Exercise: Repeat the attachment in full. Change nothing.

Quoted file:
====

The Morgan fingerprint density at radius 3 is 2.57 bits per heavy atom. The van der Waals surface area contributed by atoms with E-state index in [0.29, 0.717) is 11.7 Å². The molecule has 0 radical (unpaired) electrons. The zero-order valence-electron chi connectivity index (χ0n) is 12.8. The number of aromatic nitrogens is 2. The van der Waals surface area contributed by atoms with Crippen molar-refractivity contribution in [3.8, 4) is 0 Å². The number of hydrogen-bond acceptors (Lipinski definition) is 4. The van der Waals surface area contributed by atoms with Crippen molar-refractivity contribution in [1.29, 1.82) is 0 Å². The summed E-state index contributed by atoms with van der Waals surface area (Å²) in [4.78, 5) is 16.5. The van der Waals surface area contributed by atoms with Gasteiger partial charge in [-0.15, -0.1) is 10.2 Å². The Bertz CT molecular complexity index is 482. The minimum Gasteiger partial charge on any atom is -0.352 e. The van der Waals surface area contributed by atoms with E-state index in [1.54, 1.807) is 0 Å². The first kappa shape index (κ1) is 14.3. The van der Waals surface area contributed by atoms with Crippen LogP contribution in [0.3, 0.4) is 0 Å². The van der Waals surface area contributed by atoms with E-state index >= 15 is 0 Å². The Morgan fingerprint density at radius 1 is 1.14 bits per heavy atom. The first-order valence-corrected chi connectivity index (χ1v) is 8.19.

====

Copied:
The Morgan fingerprint density at radius 3 is 2.57 bits per heavy atom. The van der Waals surface area contributed by atoms with E-state index in [0.29, 0.717) is 11.7 Å². The molecule has 0 radical (unpaired) electrons. The zero-order valence-electron chi connectivity index (χ0n) is 12.8. The number of aromatic nitrogens is 2. The van der Waals surface area contributed by atoms with Crippen molar-refractivity contribution in [3.8, 4) is 0 Å². The number of hydrogen-bond acceptors (Lipinski definition) is 4. The van der Waals surface area contributed by atoms with Crippen molar-refractivity contribution in [1.29, 1.82) is 0 Å². The summed E-state index contributed by atoms with van der Waals surface area (Å²) in [4.78, 5) is 16.5. The van der Waals surface area contributed by atoms with Gasteiger partial charge in [-0.15, -0.1) is 10.2 Å². The Bertz CT molecular complexity index is 482. The minimum Gasteiger partial charge on any atom is -0.352 e. The van der Waals surface area contributed by atoms with E-state index in [1.54, 1.807) is 0 Å². The first kappa shape index (κ1) is 14.3. The van der Waals surface area contributed by atoms with Crippen LogP contribution in [0.3, 0.4) is 0 Å². The van der Waals surface area contributed by atoms with E-state index >= 15 is 0 Å². The Morgan fingerprint density at radius 1 is 1.14 bits per heavy atom. The first-order valence-corrected chi connectivity index (χ1v) is 8.19.